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by Heather Harris Brady

A new mini doughnut place opened in a town near us and it is an amazing thing to contemplate a case of 30 gorgeous little designer doughnuts. But what’s a girl to do when she wants doughnuts and they happen to be a good 45 minutes away on a Sunday morning? Just whip some up, of course!

These little doughnuts have greek yogurt, so they are nice and moist – the perfect vehicle for any toppings you can dream up. They’re also baked, so you don’t have to deal with deep frying. In the picture above the white chocolate has mini Guittard chips and the chocolate dip has toffee crumbs. Note – you will need a nonstick mini doughnut pan for these!

Mini Cake Doughnuts, Makes about 18

  • 1/3 c. soft butter
  • 2/3 c. granulated sugar
  • 1 egg
  • 1 t. vanilla
  • ¾ t. baking powder
  • ½ t. baking soda
  • 1/3 c. greek yogurt
  • 1-1/4 c. unbleached all-purpose flour
  • 2 T. milk
  • Toppings of your choice: frosting, glaze, couverture, crushed candy, mini chips, coconut, etc.

Preheat the oven to 375. Cream the butter and sugar together well, beat in the egg and the vanilla.

Beat in half the flour, and the yogurt.

Finally beat in the baking powder, baking soda, remaining flour and milk.

You should have a thick creamy batter. To keep the tins as neat as possible I put the batter in a pastry bag. I also greased the pan REALLY well, especially the upright center part of each impression.

Bake about 10-12 minutes, until light golden brown.

The tops get puffy and a little wonky, but that’s a good thing – more surface area for the toppings! Turn them out to cool.

Assemble your toppings and have them ready. I used 1 c. of white and 1 c. of dark chocolate couverture (melted), as well as toffee bits, mini chips and coconut flakes.

These will keep three to four days at room temperature. Freeze for longer storage.


Four years ago: Strawberry Cookie Cones
Three years ago: Traverse Cherry Pie
Two years ago: Strawberry Lemon Torte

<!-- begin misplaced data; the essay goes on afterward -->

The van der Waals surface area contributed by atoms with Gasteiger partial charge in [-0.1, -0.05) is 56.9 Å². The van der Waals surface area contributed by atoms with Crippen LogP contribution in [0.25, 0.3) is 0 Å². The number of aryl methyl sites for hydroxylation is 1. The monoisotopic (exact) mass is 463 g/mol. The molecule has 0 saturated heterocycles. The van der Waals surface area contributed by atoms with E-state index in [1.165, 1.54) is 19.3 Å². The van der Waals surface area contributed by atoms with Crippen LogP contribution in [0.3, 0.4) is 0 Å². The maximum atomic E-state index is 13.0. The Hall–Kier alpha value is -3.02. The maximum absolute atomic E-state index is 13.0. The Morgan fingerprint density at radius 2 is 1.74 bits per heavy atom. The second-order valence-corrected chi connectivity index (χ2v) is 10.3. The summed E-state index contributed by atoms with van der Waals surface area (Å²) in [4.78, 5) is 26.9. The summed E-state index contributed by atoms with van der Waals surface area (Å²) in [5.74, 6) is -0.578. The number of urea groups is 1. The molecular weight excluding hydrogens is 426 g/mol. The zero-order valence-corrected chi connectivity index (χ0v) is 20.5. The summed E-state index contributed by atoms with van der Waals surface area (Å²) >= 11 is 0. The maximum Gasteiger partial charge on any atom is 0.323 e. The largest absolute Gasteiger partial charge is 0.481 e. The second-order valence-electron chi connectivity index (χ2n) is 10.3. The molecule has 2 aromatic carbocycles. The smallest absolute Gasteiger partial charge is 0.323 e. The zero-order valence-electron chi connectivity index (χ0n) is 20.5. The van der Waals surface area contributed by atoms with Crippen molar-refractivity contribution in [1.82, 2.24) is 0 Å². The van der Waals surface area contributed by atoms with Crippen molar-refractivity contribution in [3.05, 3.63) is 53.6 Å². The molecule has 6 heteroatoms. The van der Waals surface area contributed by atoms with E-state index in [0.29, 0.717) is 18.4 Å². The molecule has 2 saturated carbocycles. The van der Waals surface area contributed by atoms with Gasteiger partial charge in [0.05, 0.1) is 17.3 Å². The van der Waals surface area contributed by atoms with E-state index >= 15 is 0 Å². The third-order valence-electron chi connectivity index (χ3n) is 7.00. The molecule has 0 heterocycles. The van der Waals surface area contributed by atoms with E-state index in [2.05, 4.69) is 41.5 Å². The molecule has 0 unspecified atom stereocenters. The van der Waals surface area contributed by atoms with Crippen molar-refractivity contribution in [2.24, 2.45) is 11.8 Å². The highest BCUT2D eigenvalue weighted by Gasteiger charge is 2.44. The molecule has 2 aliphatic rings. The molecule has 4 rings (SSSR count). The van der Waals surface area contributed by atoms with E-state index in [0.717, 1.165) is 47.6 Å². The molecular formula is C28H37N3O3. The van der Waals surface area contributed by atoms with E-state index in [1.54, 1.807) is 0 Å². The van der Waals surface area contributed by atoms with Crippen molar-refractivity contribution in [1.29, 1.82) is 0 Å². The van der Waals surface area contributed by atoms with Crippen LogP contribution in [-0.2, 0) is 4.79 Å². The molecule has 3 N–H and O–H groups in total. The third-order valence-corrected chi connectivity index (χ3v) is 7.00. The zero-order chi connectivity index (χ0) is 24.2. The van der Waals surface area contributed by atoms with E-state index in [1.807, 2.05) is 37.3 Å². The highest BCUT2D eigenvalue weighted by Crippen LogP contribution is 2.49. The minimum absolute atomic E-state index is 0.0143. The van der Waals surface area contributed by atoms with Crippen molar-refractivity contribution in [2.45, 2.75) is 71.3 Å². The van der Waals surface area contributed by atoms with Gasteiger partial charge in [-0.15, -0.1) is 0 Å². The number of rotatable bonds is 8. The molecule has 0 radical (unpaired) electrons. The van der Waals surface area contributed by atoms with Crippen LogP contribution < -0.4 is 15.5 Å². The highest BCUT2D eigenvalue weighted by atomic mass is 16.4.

One year ago: Chocolate Pie with Meringue Crust


by Heather Harris Brady

I’ve been experimenting a lot with whole grain flours lately, because I don’t want to settle for “wow, this is good for something healthy”. I’m going for “this is amazing”. So when I manage to hit that magical point I will share the recipes – like this one for whole grain pancakes. It’s based on a recipe from Cooking Light magazine, but I’ve tinkered with it so it uses ingredients I’m more likely to have onhand.

One thing I’ve learned over the course of my trials is that you need to allow time for the grains to hydrate in order to get maximum fluffiness in the finished product. I hope you enjoy these pancakes as much as we do, they’ve become my new standard recipe. If you’d like to play around with this recipe I think grated apple would be a great addition to try.

Whole Grain Pancakes, Makes about 12 4″ pancakes

  • 2/3 c. old-fashioned rolled oats
  • 1-1/2 c. low-fat milk + 1 t. apple cider vinegar
  • 2 T. maple syrup
  • 1 T. light olive oil
  • 3/4 c. white whole-wheat flour
  • 1/3 c. unbleached all-purpose flour
  • 1/3 c. spelt flour
  • 2 t. baking powder
  • 1/4 t. salt
  • 1/4 t. baking soda
  • 1 t. vanilla
  • 1 t. cinnamon
  • 1 large egg

Combine milk and oats in a small bowl. Let stand 10 minutes.

Pour the soaked oats and milk into a larger bowl. Add the egg, olive oil, maple syrup, vanilla and cinnamon. Whisk well.

Add the rest of the ingredients and stir until well-combined.

The final texture should be close to very heavy cream.

Heat a griddle and grease it lightly with olive oil. Drop spoonfuls of batter onto the griddle and watch for bubbles to appear all over the surface.

Flip the cakes and brown the other side. I usually poke the middle of each one with my finger, when they are springy they’re done.

I stack them so they stay warm.

Serve warm with butter, more syrup and fruit.

They cook up light and fluffy.

Put any leftovers in an airtight container and refrigerate.


Four years ago: Cream Scones
Three years ago: Key Lime Pie
Two years ago: Mixed Berry Pie
One year ago: Kerrygold Croissants


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by Heather Harris Brady

This recipe was inspired by the oat bran muffin recipe I have that I like so much. While these scones are whole grain, they are lighter and fluffier than many a coffeeshop scone. They are also very light on sugar.

Feel free to make substitutions or additions to the mix-ins, that’s part of the fun!

Everything Scones, Makes about 9 5″ scones

  • 1/4 c. butter
  • 1 c. oat flour
  • 3/4 c. spelt flour
  • 1/2 c. white whole wheat flour
  • 1/2 c. regular all-purpose flour
  • 2 t. baking powder
  • 1/4 c. sugar
  • 1/2 c. old-fashioned oatmeal soaked in 1/3 c. milk
  • 1 t. vanilla
  • 1 t. almond extract
  • 2/3 c. whipping (heavy) cream
  • 1 c. bittersweet chocolate chips
  • 1 mashed banana
  • 1/2 c. shredded coconut